Dragonfly 44, a faint galaxy discovered back in 2016, has quite the features. Astronomers concluded that the galaxy consists of 99.9 % dark matter, a shocking result.
But, as mysterious as the galaxy might be, new research offers the much-awaited answers.
Dragonfly 44, also known as DF44, is approximately 330 million light-years away in the Coma Cluster of galaxies. According to previous studies, DF44 is an ultra-diffuse galaxy, meaning that it’s less bright than our galaxy. Here is what you need to know.
Dragonfly 44’s Case Re-examined
Back in 2016, the astronomers realized a series of measurements and published a paper about the intriguing nature and features of Dragonfly 44.
A team of astronomers discovered that the mysterious galaxy has 1,000 times fewer stars than Milky Way.
However, the calculations showed that DF44 is almost as massive as our home galaxy. And given the low amount of stars, this implied that the strange galaxy consisted only of dark matter. What makes DF44 so special? Could it be the only one with such features?
New observations involving a globular cluster recount, using NASA’s Hubble Space Telescope, were performed. Astronomers applied some strict parameters for finding out which globular clusters are actually bound to DF44. Their new results were unexpected.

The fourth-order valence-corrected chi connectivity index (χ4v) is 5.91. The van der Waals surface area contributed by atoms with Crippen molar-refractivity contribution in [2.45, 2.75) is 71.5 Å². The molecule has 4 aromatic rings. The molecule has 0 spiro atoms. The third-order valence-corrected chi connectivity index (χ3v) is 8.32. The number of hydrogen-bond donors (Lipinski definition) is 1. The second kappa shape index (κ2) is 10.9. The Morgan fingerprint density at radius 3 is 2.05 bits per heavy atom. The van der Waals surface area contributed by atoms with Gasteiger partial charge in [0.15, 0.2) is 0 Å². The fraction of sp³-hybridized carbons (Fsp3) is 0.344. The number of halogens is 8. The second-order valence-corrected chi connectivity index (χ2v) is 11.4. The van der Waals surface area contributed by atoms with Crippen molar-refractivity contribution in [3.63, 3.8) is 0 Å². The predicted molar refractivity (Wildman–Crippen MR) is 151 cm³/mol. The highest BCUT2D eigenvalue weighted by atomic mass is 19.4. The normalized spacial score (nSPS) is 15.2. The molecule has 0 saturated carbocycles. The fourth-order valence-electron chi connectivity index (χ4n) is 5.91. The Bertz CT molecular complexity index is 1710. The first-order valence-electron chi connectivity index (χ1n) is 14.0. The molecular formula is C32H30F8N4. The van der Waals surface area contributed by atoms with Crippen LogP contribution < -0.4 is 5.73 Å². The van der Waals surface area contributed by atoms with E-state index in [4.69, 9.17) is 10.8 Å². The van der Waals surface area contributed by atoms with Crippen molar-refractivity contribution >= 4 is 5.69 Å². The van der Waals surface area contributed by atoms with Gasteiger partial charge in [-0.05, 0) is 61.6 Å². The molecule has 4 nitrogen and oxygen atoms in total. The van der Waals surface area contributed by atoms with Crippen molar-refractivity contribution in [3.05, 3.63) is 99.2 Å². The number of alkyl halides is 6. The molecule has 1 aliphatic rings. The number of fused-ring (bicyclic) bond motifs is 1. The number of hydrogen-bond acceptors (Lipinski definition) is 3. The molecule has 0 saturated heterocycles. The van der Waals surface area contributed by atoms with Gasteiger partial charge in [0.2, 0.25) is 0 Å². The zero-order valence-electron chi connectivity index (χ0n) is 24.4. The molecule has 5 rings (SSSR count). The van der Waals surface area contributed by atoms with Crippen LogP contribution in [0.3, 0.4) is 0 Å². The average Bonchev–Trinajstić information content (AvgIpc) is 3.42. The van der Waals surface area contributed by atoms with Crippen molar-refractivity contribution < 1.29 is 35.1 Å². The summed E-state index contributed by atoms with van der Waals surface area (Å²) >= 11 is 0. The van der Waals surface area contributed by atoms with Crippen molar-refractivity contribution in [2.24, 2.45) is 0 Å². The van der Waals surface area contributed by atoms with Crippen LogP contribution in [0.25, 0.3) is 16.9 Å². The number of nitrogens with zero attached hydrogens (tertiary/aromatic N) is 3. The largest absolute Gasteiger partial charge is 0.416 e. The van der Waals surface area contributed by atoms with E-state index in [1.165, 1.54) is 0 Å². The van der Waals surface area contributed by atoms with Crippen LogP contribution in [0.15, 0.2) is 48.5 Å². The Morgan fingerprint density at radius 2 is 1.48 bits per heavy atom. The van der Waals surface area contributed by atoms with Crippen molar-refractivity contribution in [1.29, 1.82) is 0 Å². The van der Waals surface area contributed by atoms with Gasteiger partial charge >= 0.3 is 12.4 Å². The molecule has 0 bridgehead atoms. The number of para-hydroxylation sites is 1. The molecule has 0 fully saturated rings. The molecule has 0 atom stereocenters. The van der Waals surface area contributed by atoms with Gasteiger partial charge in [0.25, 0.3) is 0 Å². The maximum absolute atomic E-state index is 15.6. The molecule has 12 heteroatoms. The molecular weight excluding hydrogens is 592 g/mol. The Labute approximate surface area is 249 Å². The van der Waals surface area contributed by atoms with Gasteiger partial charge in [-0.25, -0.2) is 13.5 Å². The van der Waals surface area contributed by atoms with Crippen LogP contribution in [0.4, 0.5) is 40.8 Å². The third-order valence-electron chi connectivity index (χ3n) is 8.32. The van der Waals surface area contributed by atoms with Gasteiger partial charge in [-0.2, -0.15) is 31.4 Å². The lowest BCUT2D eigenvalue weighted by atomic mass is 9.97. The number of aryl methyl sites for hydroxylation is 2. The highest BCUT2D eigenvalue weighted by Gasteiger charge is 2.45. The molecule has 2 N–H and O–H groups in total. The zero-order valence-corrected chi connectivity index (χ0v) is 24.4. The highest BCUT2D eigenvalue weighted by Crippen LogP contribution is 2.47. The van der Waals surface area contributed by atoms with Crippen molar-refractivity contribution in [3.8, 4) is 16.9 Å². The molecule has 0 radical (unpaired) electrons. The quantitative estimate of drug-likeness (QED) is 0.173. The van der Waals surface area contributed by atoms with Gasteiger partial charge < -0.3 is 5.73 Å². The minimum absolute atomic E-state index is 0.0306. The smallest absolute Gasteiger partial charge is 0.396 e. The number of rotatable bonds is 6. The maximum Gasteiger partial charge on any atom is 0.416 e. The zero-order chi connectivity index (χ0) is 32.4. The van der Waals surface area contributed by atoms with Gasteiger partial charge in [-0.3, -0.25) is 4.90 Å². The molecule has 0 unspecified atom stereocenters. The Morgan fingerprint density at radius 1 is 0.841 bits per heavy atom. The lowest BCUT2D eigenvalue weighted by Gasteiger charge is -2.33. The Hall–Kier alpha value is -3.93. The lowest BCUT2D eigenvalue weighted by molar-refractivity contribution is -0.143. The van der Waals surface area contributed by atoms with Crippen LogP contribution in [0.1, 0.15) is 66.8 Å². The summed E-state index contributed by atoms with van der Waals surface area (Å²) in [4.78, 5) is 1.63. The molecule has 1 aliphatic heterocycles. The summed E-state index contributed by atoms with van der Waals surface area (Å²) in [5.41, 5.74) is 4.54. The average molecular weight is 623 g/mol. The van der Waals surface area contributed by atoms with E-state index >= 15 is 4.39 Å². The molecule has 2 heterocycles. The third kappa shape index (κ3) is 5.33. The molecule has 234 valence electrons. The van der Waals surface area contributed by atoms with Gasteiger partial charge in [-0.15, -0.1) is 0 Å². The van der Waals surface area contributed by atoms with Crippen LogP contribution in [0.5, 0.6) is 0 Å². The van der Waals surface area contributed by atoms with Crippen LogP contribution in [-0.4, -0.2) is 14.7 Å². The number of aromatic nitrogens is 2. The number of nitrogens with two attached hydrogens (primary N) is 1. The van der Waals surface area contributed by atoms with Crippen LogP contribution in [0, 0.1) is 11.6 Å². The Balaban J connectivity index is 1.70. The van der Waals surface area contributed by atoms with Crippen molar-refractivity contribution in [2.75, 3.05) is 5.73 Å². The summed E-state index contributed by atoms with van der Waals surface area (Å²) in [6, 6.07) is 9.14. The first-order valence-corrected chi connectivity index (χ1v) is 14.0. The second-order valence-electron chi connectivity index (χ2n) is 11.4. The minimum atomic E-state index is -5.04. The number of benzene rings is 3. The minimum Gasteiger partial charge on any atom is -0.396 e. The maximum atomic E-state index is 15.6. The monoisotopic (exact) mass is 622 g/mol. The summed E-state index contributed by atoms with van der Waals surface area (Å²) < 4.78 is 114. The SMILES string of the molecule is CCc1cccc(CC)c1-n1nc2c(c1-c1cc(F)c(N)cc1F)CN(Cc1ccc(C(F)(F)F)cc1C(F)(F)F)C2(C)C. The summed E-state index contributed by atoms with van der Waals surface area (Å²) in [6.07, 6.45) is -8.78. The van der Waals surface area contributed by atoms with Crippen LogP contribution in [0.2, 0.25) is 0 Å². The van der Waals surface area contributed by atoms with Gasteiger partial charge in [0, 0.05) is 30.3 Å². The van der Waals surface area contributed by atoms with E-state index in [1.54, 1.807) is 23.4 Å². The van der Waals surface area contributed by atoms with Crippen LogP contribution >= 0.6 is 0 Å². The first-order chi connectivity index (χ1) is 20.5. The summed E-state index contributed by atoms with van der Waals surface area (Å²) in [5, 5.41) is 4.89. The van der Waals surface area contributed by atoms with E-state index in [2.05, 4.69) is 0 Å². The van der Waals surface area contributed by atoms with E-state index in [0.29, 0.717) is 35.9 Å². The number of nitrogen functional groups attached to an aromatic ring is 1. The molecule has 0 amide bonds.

Astrophysicist Ignacio Trujillo of the Instituto de Astrofisica de Canarias released a statement. He said: “[…] we found only 20 globular clusters, compared with the 80 previously claimed…”
New Results, New Theories
With the new amount of globular cluster discovered, Dragonfly 44’s dark matter corresponds with what astronomers expected for this type of galaxy. So, no special treatment here for the long-believed mysterious galaxy.
Such debates, though, are excellent for science. Whatever the astronomers might find will help them refine their techniques for observing and studying the cosmos. This recent debate is a clear net win! More insights and data will be soon published.
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